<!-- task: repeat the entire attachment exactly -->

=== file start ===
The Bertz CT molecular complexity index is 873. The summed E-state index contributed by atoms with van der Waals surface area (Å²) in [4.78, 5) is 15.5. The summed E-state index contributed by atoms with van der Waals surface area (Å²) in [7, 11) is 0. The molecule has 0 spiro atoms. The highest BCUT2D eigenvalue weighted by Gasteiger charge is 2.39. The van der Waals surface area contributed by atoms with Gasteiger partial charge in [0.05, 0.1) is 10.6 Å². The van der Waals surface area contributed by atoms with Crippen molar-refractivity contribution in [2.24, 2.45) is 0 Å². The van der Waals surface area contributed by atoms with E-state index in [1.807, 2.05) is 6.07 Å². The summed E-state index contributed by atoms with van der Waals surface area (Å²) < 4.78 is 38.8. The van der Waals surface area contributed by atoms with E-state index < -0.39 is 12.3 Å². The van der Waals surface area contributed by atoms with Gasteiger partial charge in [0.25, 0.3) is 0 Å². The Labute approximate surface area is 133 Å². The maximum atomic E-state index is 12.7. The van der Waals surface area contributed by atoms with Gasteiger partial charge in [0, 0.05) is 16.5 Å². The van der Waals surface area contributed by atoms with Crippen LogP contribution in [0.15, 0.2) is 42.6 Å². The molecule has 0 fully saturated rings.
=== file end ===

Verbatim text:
The Bertz CT molecular complexity index is 873. The summed E-state index contributed by atoms with van der Waals surface area (Å²) in [4.78, 5) is 15.5. The summed E-state index contributed by atoms with van der Waals surface area (Å²) in [7, 11) is 0. The molecule has 0 spiro atoms. The highest BCUT2D eigenvalue weighted by Gasteiger charge is 2.39. The van der Waals surface area contributed by atoms with Gasteiger partial charge in [0.05, 0.1) is 10.6 Å². The van der Waals surface area contributed by atoms with Crippen molar-refractivity contribution in [2.24, 2.45) is 0 Å². The van der Waals surface area contributed by atoms with E-state index in [1.807, 2.05) is 6.07 Å². The summed E-state index contributed by atoms with van der Waals surface area (Å²) < 4.78 is 38.8. The van der Waals surface area contributed by atoms with E-state index < -0.39 is 12.3 Å². The van der Waals surface area contributed by atoms with Gasteiger partial charge in [0.25, 0.3) is 0 Å². The Labute approximate surface area is 133 Å². The maximum atomic E-state index is 12.7. The van der Waals surface area contributed by atoms with Gasteiger partial charge in [0, 0.05) is 16.5 Å². The van der Waals surface area contributed by atoms with Crippen LogP contribution in [0.15, 0.2) is 42.6 Å². The molecule has 0 fully saturated rings.